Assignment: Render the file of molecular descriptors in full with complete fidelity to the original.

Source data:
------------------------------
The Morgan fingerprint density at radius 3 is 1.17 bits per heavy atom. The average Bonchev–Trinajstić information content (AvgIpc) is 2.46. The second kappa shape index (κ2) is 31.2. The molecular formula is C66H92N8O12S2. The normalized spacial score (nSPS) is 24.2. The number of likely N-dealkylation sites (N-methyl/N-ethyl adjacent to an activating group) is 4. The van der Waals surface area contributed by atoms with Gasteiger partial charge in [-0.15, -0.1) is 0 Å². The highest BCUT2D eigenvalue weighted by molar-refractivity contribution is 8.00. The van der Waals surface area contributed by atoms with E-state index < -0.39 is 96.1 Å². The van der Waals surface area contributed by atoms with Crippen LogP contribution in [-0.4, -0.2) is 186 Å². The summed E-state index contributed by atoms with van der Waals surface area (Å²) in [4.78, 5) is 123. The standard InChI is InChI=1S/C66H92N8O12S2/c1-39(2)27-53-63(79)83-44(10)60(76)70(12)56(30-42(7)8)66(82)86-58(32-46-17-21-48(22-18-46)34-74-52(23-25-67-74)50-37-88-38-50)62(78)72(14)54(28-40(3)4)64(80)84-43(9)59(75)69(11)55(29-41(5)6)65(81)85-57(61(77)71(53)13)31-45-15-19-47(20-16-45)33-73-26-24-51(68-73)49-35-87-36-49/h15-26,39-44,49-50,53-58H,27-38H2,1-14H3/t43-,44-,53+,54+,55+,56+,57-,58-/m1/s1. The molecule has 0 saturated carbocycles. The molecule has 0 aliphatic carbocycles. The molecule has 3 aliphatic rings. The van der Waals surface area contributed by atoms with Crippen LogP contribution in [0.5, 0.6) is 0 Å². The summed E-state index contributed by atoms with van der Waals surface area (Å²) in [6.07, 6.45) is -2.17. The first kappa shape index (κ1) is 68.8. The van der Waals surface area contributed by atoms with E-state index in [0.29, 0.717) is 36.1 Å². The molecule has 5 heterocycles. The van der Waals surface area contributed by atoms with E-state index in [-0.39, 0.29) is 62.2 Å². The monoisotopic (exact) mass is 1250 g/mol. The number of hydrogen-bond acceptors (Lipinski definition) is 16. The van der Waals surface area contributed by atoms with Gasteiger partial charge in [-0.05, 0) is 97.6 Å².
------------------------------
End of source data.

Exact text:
The Morgan fingerprint density at radius 3 is 1.17 bits per heavy atom. The average Bonchev–Trinajstić information content (AvgIpc) is 2.46. The second kappa shape index (κ2) is 31.2. The molecular formula is C66H92N8O12S2. The normalized spacial score (nSPS) is 24.2. The number of likely N-dealkylation sites (N-methyl/N-ethyl adjacent to an activating group) is 4. The van der Waals surface area contributed by atoms with Gasteiger partial charge in [-0.15, -0.1) is 0 Å². The highest BCUT2D eigenvalue weighted by molar-refractivity contribution is 8.00. The van der Waals surface area contributed by atoms with E-state index < -0.39 is 96.1 Å². The van der Waals surface area contributed by atoms with Crippen LogP contribution in [-0.4, -0.2) is 186 Å². The summed E-state index contributed by atoms with van der Waals surface area (Å²) in [4.78, 5) is 123. The standard InChI is InChI=1S/C66H92N8O12S2/c1-39(2)27-53-63(79)83-44(10)60(76)70(12)56(30-42(7)8)66(82)86-58(32-46-17-21-48(22-18-46)34-74-52(23-25-67-74)50-37-88-38-50)62(78)72(14)54(28-40(3)4)64(80)84-43(9)59(75)69(11)55(29-41(5)6)65(81)85-57(61(77)71(53)13)31-45-15-19-47(20-16-45)33-73-26-24-51(68-73)49-35-87-36-49/h15-26,39-44,49-50,53-58H,27-38H2,1-14H3/t43-,44-,53+,54+,55+,56+,57-,58-/m1/s1. The molecule has 0 saturated carbocycles. The molecule has 0 aliphatic carbocycles. The molecule has 3 aliphatic rings. The van der Waals surface area contributed by atoms with Crippen LogP contribution in [0.5, 0.6) is 0 Å². The summed E-state index contributed by atoms with van der Waals surface area (Å²) in [6.07, 6.45) is -2.17. The first kappa shape index (κ1) is 68.8. The van der Waals surface area contributed by atoms with E-state index in [0.29, 0.717) is 36.1 Å². The molecule has 5 heterocycles. The van der Waals surface area contributed by atoms with E-state index in [-0.39, 0.29) is 62.2 Å². The monoisotopic (exact) mass is 1250 g/mol. The number of hydrogen-bond acceptors (Lipinski definition) is 16. The van der Waals surface area contributed by atoms with Gasteiger partial charge in [-0.05, 0) is 97.6 Å².